When I got home I left all the stuff in the car (2a isn’t the time for unpacking), showered, cooked and ate an entire frozen pizza and attempted to sleep for a few hours. Once the sun came up I spent the rest of the day in a post-race-hungover-feeling and eating my way through the day, ha.

I would be lying though if I didn’t second guess my decision to quit at 54.6 miles as the second girl quit after loop 13 and the winner won doing 63 miles (14 loops)… could I have done two more loops? Should I have run back to JMR and told him ‘one more loop?’ I woke up early Monday morning in a panic about it! As the days passed and I was further away from that moment I realized that I had made the right call, my goal was just to do a 50k, 50 miles was awesome and anything more was fabulous, and I did that. My recovery hasn’t been terrible, my legs took a week to come around but I’m back to training for the Go! Half Marathon and if I had kept going for more loops that might not be the case today 🙂

Overall I would highly recommend this race. The backyard/loop style format just makes for a really fun race to hang out/run with other competitors, and the 1 hour loop takes the speed ‘factor’ out of it so it feels less competitive. Also Terrain Trail Runners does an awesome job at putting on races, it was incredibly well run and organized. If I can fit it in next year, I will do it, because it was THAT much fun 🙂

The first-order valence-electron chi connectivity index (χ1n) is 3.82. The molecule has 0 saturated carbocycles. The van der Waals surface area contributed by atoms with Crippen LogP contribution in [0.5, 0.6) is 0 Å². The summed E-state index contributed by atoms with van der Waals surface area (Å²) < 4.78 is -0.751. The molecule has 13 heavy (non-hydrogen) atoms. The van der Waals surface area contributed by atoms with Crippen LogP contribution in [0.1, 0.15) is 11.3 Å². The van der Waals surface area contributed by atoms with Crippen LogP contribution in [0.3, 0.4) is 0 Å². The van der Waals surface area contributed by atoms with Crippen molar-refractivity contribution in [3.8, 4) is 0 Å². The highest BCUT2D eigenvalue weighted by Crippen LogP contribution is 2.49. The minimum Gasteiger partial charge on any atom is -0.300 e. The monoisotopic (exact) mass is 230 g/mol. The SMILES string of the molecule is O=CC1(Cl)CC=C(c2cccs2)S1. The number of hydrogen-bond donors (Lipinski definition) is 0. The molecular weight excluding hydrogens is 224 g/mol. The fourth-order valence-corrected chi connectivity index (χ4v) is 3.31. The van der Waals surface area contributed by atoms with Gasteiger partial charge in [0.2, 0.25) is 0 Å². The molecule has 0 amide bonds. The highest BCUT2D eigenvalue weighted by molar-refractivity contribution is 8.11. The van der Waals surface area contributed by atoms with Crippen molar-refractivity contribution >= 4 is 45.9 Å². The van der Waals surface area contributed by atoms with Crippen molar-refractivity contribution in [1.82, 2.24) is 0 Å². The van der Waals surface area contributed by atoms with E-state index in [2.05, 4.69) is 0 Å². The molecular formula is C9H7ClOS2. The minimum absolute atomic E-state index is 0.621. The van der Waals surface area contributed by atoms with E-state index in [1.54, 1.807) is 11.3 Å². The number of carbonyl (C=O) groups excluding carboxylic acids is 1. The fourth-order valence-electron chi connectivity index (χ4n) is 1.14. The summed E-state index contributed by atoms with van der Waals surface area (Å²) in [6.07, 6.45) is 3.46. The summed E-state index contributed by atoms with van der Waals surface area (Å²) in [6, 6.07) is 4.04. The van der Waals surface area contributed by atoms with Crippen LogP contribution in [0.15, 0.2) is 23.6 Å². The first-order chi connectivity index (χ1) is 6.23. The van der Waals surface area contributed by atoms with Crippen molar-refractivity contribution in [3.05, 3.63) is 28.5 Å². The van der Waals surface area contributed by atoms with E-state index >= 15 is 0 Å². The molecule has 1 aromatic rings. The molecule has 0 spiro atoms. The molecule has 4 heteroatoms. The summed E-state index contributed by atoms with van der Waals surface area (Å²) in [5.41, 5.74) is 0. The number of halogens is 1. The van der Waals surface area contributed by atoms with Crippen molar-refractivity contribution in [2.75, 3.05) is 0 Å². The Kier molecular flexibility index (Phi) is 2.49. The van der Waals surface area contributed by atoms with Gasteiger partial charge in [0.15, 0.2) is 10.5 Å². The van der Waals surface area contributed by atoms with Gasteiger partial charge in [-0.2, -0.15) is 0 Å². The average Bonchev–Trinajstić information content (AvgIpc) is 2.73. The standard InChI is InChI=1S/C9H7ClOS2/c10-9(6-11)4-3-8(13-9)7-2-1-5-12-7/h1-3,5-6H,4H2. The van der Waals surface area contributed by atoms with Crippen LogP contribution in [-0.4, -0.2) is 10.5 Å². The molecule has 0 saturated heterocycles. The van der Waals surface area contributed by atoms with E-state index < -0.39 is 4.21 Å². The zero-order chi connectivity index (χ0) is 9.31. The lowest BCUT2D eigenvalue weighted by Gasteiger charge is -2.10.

I’ll leave you with a picture of Penelope, which is how I felt that Saturday after the race.

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1 Response to Queeny Backyard Ultra Race Report

  1. Great write up! We have a lot of similarities going on. I did my first backyard ultra in 2021 while training for Ironman Chattanooga and in retrospect it wasn’t quite enough I don’t believe. Choo was my A race that year and I think I did okay with the “byu” but could have been more successful had I just trained specifically for it. My byu was moved from August to April this year and I struggled to get in the miles in the winter/spring. I did get a couple extra yards in this time, though! 10 total. I agree that something happens in your head and you just sense that you can’t go one, even though you probably can. I have regretted dropping out both times by the time I get back to the hotel. Oh well, there’s always next year.